Today’s Sunday Matinee is Alfred Hitchcock’s 1927 masterpiece <em>The Lodger: A Story of the London Fog</em>. This was Hitchcock’s third movie but his first thriller.
<img src=”http://www.prairiedogmag.com/wp-content/uploads/2017/09/Lodger.jpg” alt=”” width=”182″ height=”268″ class=”alignleft size-full wp-image-93723″ />The plot has a serial killer on the loose, attacking blonde women on Tuesdays. While all the other blonde women are scared and hide their hair, Daisy Bunting (June Tripp) isn’t afraid. She lives at home with her folks and her boyfriend Joe (Malcolm Keen) is a police officer. Her parents are renting a room and a young man (Ivor Novello), who matches the descriptions of the killer, who calls himself The Avenger, comes to rent the room.
Slowly Daisy starts to fall for the lodger who is quiet and strange. When Joe starts to resent the lodger and confronts Daisy she breaks up with him. Joe then starts to believe that the lodger is The Avenger.
This is very early Hitchcock but it’s excellent. Several themes in this film Hitchcock would reuse in several of films over the years. Blonde female leads, ominous camera angles, shadowy lighting and an innocent man falsely accused and on the run. Hitchcock would refer to this film as “first true Hitchcock film” and it certainly lives up to the title.
<img src=”http://www.prairiedogmag.com/wp-content/uploads/2015/08/sunday-matinee.jpg” alt=”” width=”150″ height=”150″ class=”alignleft size-full wp-image-83591″ />Today’s Sunday Matinee is going to be a short one because I’m at the SaskExpo this weekend. Today’s Sunday Matinee is Brian De Palma’s 1987 hit The Untouchables.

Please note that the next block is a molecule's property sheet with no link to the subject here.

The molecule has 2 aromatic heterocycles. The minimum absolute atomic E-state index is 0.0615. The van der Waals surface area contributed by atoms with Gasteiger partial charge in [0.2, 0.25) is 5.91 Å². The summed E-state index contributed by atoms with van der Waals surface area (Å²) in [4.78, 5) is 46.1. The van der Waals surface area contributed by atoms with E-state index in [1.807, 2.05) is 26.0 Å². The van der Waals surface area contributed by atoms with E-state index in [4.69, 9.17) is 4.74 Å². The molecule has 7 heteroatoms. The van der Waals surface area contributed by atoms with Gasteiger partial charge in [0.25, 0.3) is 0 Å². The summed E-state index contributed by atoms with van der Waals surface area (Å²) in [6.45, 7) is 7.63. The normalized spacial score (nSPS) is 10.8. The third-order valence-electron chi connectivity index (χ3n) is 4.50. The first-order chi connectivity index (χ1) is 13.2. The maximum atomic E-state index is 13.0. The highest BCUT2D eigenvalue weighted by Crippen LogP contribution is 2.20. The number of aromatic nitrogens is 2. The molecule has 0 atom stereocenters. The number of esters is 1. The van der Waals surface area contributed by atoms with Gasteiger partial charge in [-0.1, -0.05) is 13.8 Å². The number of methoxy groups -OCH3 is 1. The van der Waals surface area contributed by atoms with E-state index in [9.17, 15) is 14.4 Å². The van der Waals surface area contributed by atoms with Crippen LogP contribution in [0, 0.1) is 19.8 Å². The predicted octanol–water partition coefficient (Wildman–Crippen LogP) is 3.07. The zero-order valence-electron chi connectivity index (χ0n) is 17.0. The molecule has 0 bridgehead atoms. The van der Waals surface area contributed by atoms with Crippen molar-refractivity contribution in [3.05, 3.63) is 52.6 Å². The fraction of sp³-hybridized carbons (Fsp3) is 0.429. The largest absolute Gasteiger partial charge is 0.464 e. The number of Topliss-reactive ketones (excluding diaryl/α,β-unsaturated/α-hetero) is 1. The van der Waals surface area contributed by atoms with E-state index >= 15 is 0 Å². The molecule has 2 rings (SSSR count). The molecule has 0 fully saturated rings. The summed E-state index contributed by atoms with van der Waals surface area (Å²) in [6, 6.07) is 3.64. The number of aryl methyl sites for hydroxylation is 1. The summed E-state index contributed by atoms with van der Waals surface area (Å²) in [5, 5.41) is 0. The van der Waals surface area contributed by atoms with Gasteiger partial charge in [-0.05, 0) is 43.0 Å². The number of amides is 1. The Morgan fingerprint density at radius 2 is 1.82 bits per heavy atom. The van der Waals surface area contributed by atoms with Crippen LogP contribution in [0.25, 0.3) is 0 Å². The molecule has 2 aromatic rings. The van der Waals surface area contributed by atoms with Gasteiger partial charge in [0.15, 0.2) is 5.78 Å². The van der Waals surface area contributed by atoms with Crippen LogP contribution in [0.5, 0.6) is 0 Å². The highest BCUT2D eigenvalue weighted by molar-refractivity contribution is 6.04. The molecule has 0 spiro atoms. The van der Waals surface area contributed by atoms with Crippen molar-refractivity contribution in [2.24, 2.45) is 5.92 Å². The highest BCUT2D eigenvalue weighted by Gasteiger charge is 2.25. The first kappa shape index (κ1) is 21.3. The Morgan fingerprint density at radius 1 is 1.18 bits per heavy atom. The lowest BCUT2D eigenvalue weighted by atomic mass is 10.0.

The movie was a loose remake of the TV series and based on the supposed true book of the same name. Starring Kevin Costner as Eliot Ness and Robert De Niro as Al Capone the movie takes a fictional look at the fall of Capone. The movie is super stylish and violent with Sean Connery doing a crusty old cop and Ennio Morricone doing an awesome score.
1967 was an awesome year for Lee Marvin. He not only starred in his biggest hit The Dirty Dozen, he also made the brilliant adaptation of Richard Stark’s excellent novel The Hunter – Point Blank.
Directed by John Boorman who would go on to make such excellent films as Hell in the Pacific, Deliverance, Excalibur and The Emerald ForestPoint Blank is a very stylish very gritty noir crime thriller. Continue reading “Sunday Matinee: Point Blank”